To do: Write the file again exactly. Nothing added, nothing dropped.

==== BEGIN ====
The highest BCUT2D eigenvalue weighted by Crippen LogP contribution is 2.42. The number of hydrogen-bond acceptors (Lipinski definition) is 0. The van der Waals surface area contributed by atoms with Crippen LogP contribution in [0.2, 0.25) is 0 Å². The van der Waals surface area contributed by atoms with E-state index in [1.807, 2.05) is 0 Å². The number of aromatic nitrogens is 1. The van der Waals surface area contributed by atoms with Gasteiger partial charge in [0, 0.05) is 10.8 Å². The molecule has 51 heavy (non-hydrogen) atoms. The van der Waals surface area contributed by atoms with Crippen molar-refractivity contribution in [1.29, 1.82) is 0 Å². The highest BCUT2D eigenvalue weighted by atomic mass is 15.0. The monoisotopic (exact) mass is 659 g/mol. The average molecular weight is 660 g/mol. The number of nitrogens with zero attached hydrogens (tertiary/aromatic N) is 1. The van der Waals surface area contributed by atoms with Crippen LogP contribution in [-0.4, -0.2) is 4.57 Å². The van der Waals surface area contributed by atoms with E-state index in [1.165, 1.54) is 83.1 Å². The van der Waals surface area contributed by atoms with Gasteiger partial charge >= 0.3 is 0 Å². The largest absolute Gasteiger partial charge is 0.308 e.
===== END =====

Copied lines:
The highest BCUT2D eigenvalue weighted by Crippen LogP contribution is 2.42. The number of hydrogen-bond acceptors (Lipinski definition) is 0. The van der Waals surface area contributed by atoms with Crippen LogP contribution in [0.2, 0.25) is 0 Å². The van der Waals surface area contributed by atoms with E-state index in [1.807, 2.05) is 0 Å². The number of aromatic nitrogens is 1. The van der Waals surface area contributed by atoms with Gasteiger partial charge in [0, 0.05) is 10.8 Å². The molecule has 51 heavy (non-hydrogen) atoms. The van der Waals surface area contributed by atoms with Crippen molar-refractivity contribution in [1.29, 1.82) is 0 Å². The highest BCUT2D eigenvalue weighted by atomic mass is 15.0. The monoisotopic (exact) mass is 659 g/mol. The average molecular weight is 660 g/mol. The number of nitrogens with zero attached hydrogens (tertiary/aromatic N) is 1. The van der Waals surface area contributed by atoms with Crippen LogP contribution in [-0.4, -0.2) is 4.57 Å². The van der Waals surface area contributed by atoms with E-state index in [1.165, 1.54) is 83.1 Å². The van der Waals surface area contributed by atoms with Gasteiger partial charge >= 0.3 is 0 Å². The largest absolute Gasteiger partial charge is 0.308 e.